Note - your use of the word "mistreating" and "wrong" both presuppose objective morality (not subjective). What I'm trying to determine here, is how you arrive at so much objective morality without an objective moral authority (i.e. God). I agree that mistreating humans is wrong too, but that's because I believe we're all made in the image of God - thus we have much worth. If, on the other hand, you believe we're all the product of unintelligent, random, natural mutations, then how can you get an objective set of rules that all humans must follow, from natural random processes? Atheists can be very moral people too (and theists can act immorally), so I'm not suggesting you must be a believer to be moral, but the atheist simply can't account for his/her morality. It just doesn't logically follow, from purely natural processes.
Are you aware that the growing use of windmills are to blame for bringing multiple species of bats to the point of extinction? The bats can't "see" the blades and often get sliced-n-diced when they fly into them. We lose over half a million annually. Is "green" energy worth the extinction of even one species? Morally speaking, how would you judge the use of windmills?
Humans have logic, we are able to perform mathematics. There is many philosophies Utilitarian for example. Humans already have morals, we wouldn't have lasted this long without them.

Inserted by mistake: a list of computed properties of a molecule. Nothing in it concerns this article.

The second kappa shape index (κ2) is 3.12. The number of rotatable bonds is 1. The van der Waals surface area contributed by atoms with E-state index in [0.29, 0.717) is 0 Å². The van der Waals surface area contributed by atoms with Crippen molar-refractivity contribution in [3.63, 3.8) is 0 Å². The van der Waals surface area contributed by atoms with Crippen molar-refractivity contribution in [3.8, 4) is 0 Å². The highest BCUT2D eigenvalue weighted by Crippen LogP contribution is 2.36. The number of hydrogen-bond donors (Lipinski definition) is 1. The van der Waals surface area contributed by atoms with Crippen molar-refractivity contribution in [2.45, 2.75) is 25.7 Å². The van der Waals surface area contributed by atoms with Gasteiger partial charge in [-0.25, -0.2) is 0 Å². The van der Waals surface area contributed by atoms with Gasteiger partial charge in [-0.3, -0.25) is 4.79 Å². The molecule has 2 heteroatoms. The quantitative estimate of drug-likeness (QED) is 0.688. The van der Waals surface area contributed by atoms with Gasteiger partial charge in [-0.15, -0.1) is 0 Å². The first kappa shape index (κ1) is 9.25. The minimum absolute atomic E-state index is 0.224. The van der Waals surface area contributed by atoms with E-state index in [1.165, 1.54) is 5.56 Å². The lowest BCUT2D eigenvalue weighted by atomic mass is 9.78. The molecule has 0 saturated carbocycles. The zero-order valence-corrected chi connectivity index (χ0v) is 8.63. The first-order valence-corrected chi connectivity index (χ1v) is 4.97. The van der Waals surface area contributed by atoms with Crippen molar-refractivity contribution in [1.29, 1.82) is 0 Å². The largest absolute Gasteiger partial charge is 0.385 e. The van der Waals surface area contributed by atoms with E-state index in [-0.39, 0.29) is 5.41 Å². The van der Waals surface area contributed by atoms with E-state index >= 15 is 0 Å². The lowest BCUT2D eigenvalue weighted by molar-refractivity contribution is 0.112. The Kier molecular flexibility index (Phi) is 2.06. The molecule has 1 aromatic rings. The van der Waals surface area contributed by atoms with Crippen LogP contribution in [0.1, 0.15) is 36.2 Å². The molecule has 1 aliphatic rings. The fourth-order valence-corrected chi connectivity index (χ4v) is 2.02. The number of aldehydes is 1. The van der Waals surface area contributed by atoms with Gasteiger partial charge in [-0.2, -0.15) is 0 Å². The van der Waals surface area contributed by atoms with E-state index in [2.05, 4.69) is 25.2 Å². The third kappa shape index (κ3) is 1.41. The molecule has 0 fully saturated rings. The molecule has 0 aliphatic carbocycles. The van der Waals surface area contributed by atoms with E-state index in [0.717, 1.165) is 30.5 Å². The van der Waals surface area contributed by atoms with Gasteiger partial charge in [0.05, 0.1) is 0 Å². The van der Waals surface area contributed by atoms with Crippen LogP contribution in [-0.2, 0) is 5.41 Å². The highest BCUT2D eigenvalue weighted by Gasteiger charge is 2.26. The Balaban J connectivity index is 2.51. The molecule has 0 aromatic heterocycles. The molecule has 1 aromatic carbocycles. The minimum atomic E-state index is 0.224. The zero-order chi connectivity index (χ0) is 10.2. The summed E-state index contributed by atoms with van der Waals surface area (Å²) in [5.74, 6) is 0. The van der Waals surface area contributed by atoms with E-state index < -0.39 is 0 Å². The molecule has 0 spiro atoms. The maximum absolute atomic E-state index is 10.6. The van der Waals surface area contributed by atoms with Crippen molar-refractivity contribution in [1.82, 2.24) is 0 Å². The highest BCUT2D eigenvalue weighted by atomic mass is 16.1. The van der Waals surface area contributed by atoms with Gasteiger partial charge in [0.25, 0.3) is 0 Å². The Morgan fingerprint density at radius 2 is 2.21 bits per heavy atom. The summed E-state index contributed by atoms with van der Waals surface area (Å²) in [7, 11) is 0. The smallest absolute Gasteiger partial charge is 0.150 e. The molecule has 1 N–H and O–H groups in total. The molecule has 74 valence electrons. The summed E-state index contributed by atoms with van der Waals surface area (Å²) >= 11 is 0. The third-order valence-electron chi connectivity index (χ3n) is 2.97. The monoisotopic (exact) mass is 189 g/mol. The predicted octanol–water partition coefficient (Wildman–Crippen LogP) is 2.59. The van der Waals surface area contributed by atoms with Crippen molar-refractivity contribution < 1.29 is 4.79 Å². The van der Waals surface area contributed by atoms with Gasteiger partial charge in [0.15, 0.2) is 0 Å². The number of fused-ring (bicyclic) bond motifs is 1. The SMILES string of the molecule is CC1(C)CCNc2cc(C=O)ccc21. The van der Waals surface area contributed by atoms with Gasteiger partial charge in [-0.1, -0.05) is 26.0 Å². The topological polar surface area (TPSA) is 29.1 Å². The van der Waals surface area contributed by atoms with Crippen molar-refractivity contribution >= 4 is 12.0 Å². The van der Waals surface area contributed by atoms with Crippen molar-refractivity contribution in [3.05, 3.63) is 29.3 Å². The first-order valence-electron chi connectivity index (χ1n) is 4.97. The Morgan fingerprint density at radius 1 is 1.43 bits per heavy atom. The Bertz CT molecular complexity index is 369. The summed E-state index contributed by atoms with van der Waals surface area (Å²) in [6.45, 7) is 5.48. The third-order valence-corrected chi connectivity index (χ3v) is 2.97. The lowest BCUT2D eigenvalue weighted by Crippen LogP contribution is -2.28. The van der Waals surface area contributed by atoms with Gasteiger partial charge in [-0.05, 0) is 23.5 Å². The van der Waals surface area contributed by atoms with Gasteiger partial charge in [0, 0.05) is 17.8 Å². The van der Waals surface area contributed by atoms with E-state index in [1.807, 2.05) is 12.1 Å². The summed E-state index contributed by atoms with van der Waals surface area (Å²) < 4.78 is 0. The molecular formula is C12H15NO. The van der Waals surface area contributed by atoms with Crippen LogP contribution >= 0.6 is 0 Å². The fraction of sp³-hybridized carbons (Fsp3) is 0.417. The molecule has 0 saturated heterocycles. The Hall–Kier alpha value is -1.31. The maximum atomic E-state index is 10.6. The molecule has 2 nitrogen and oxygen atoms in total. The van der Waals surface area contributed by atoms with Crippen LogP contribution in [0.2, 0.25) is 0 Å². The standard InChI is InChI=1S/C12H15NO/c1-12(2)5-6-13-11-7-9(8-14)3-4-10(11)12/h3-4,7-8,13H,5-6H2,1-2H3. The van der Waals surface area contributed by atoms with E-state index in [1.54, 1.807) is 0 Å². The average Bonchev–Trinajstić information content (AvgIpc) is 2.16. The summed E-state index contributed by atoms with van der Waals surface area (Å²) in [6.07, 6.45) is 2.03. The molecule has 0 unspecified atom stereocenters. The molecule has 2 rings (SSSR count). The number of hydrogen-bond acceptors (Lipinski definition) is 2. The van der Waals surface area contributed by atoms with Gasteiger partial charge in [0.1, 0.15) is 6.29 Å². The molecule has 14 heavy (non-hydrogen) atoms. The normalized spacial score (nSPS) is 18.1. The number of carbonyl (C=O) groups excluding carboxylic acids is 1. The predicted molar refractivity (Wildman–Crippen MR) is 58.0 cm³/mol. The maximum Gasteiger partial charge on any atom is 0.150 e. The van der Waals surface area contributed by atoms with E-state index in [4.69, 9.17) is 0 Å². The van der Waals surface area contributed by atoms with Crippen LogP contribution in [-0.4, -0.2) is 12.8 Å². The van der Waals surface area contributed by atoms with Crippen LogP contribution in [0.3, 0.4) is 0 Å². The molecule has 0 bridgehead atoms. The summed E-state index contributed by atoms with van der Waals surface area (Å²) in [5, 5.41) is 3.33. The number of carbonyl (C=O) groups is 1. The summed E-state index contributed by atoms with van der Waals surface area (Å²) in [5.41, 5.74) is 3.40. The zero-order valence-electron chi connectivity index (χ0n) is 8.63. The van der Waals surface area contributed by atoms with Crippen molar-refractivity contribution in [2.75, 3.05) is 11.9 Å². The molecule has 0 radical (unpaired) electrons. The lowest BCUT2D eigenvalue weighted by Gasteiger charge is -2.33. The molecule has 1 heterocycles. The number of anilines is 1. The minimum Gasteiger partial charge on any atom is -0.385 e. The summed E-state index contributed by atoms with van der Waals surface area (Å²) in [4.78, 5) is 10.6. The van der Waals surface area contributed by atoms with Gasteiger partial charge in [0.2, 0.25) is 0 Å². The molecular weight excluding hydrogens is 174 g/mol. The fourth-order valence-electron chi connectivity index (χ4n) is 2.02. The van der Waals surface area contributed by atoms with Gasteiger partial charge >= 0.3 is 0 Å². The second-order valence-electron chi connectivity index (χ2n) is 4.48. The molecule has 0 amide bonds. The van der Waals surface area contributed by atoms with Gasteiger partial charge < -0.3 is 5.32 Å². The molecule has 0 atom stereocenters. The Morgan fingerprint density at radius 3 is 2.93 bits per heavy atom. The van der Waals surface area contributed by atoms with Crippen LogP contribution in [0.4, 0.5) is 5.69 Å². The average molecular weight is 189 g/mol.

We can logically and objectively perform many tasks, so why not use rational thinking for morals? We may not be able to be 100% objective, but I think humans can be objective enough to distinguish between moral and immoral.
Besides, if you want to take the Christian angle, we have many reasons not to drink milk.
Environment, steward of the land. Health, the body is a temple. Let alone the entire greed and gluttony of over consumption. The only reason we drink milk today is consumerism and misinformation campaigns by the dairy industry.
Finally, there is many Bible verses against animal cruelty.
As for windmills, we are in the middle of a sixth mass extinction. We make compromises all the time. How does the loss of bats compare to the air pollution from coal? The fact that we even recognize bats being killed by windmills is a step in the correct direction.
"New International Version
Do you not know that your bodies are temples of the Holy Spirit, who is in you, whom you have received from God? You are not your own;
Yes we have math and logic, but I fail to see the connection they have with morality. How do you mathematically arrive at an "ought" (i.e. what one ought or ought not do)? There's no mathematical or logical reason to be moral. Computers are extremely mathematical and logical, but are they also moral? Criminals take what they want and if the pesky police didn't get in their way all the time, they'd prosper much better than those of us who slave 9-to-5.
You're moving the goal posts a bit if you start to argue from the health point of view. You stated drinking cow milk is immoral, so that's where the argument ought to stay.